While both the triangle and the museum, and the overall location of Chiang Saen are why tourists are visiting this part of the country, our  main interest was the large body of water named Chiang Saen Lake, also known as Nong Bong Kai Non-hunting area. It is where in winter a huge flocks of water birds came, and it also has a spectacular harrier roost. These are the type of birds we have seen here.   Asian Openbill   Grey-headed Swamphen   White-breasted Waterhen   Bronze-winged Jacana   Pheasant-tailed Jacana   Indian Spot-billed Duck   Lesser Whistling-duck   Grey-headed Lapwing     There is relatively easy to do either birding from the vehicle or on foot. The lake is quite large, and there are several temples around it where also other type of birds can be found. The HQ of the non-hunting area is just a few steps away from the Viang Yonok Hotel where we have overnighted.               If back, I will choose the same hotel but for a night or two longer stay. It has a perfect location and is run by a Brit guy who knows what his guests are looking for.               It was no surprise to find a full English breakfast on menu.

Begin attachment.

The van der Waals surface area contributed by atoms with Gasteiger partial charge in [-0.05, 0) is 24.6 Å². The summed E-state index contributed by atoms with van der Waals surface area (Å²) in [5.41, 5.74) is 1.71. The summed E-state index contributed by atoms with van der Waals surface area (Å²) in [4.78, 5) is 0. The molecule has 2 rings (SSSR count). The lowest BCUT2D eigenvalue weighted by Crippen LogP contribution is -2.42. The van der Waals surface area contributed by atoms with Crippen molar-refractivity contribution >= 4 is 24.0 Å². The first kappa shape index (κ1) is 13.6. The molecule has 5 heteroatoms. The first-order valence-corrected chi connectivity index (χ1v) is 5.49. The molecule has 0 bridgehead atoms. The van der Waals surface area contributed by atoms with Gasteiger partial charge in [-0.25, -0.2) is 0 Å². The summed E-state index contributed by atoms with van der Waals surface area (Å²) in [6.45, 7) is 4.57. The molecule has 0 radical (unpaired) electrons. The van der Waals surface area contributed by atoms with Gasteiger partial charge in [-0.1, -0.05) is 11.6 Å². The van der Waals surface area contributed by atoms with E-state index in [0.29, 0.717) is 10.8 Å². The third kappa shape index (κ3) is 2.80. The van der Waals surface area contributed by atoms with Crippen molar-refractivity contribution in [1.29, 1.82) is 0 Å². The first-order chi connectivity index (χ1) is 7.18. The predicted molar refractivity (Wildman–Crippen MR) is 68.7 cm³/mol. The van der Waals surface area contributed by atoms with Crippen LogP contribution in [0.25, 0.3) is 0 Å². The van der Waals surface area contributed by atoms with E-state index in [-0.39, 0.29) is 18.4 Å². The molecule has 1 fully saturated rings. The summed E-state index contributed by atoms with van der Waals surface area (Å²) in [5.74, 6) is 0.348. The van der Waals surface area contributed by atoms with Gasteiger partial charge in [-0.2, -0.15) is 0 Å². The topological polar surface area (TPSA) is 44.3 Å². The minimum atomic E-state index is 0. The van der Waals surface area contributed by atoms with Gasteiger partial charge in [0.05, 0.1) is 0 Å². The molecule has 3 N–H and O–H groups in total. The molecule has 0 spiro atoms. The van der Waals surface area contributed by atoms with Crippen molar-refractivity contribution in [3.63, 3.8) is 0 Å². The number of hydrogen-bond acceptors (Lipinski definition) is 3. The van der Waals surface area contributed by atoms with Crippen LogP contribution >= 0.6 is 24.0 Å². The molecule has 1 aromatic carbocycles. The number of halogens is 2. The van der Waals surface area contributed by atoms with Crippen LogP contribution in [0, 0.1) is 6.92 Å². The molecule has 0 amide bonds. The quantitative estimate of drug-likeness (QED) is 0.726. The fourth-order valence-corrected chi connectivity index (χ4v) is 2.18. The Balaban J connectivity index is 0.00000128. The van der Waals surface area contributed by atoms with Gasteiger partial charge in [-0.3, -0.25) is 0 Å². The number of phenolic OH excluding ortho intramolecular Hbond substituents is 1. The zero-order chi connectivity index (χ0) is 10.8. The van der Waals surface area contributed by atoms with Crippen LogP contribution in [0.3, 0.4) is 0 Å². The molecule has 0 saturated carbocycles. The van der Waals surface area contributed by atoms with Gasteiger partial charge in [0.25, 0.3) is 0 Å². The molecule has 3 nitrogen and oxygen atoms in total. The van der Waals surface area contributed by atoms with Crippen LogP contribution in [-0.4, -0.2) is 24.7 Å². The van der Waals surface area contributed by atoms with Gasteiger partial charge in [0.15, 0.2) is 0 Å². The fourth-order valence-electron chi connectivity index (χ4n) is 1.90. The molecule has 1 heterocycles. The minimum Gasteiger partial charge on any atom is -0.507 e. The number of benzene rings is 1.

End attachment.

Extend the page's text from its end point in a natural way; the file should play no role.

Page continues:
• Dave Williams
      I wonder if one man on a binge caused all the problems ?!  
    • Galana